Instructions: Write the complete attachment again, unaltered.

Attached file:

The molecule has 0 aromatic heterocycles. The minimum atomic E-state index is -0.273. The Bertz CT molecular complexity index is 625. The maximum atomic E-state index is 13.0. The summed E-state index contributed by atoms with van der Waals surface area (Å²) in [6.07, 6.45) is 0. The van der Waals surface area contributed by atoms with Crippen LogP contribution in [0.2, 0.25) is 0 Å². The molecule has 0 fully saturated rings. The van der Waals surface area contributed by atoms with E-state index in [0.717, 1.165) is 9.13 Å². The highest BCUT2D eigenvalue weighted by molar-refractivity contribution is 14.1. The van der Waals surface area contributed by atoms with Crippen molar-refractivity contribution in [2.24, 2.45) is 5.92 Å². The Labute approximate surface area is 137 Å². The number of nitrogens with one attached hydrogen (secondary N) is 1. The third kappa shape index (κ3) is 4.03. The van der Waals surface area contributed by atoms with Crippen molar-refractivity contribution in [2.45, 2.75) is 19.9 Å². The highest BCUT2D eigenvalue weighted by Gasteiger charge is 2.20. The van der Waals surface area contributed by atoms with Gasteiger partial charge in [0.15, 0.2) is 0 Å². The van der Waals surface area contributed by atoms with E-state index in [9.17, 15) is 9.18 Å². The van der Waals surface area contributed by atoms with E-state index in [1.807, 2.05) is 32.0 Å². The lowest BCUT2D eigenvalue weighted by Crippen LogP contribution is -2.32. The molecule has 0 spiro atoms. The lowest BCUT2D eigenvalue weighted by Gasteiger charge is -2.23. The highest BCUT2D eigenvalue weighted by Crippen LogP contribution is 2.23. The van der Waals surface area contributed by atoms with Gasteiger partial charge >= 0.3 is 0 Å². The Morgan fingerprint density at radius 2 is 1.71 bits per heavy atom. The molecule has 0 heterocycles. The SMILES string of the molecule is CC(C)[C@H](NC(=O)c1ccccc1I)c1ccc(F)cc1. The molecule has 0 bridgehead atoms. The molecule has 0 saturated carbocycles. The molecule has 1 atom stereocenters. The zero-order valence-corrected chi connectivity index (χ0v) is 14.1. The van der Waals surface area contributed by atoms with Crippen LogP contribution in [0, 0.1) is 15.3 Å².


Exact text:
The molecule has 0 aromatic heterocycles. The minimum atomic E-state index is -0.273. The Bertz CT molecular complexity index is 625. The maximum atomic E-state index is 13.0. The summed E-state index contributed by atoms with van der Waals surface area (Å²) in [6.07, 6.45) is 0. The van der Waals surface area contributed by atoms with Crippen LogP contribution in [0.2, 0.25) is 0 Å². The molecule has 0 fully saturated rings. The van der Waals surface area contributed by atoms with E-state index in [0.717, 1.165) is 9.13 Å². The highest BCUT2D eigenvalue weighted by molar-refractivity contribution is 14.1. The van der Waals surface area contributed by atoms with Crippen molar-refractivity contribution in [2.24, 2.45) is 5.92 Å². The Labute approximate surface area is 137 Å². The number of nitrogens with one attached hydrogen (secondary N) is 1. The third kappa shape index (κ3) is 4.03. The van der Waals surface area contributed by atoms with Crippen molar-refractivity contribution in [2.45, 2.75) is 19.9 Å². The highest BCUT2D eigenvalue weighted by Gasteiger charge is 2.20. The van der Waals surface area contributed by atoms with Gasteiger partial charge in [0.15, 0.2) is 0 Å². The van der Waals surface area contributed by atoms with E-state index in [9.17, 15) is 9.18 Å². The van der Waals surface area contributed by atoms with E-state index in [1.807, 2.05) is 32.0 Å². The lowest BCUT2D eigenvalue weighted by Crippen LogP contribution is -2.32. The molecule has 0 spiro atoms. The lowest BCUT2D eigenvalue weighted by Gasteiger charge is -2.23. The highest BCUT2D eigenvalue weighted by Crippen LogP contribution is 2.23. The van der Waals surface area contributed by atoms with Gasteiger partial charge >= 0.3 is 0 Å². The Morgan fingerprint density at radius 2 is 1.71 bits per heavy atom. The molecule has 0 heterocycles. The SMILES string of the molecule is CC(C)[C@H](NC(=O)c1ccccc1I)c1ccc(F)cc1. The molecule has 0 bridgehead atoms. The molecule has 0 saturated carbocycles. The molecule has 1 atom stereocenters. The zero-order valence-corrected chi connectivity index (χ0v) is 14.1. The van der Waals surface area contributed by atoms with Crippen LogP contribution in [0, 0.1) is 15.3 Å².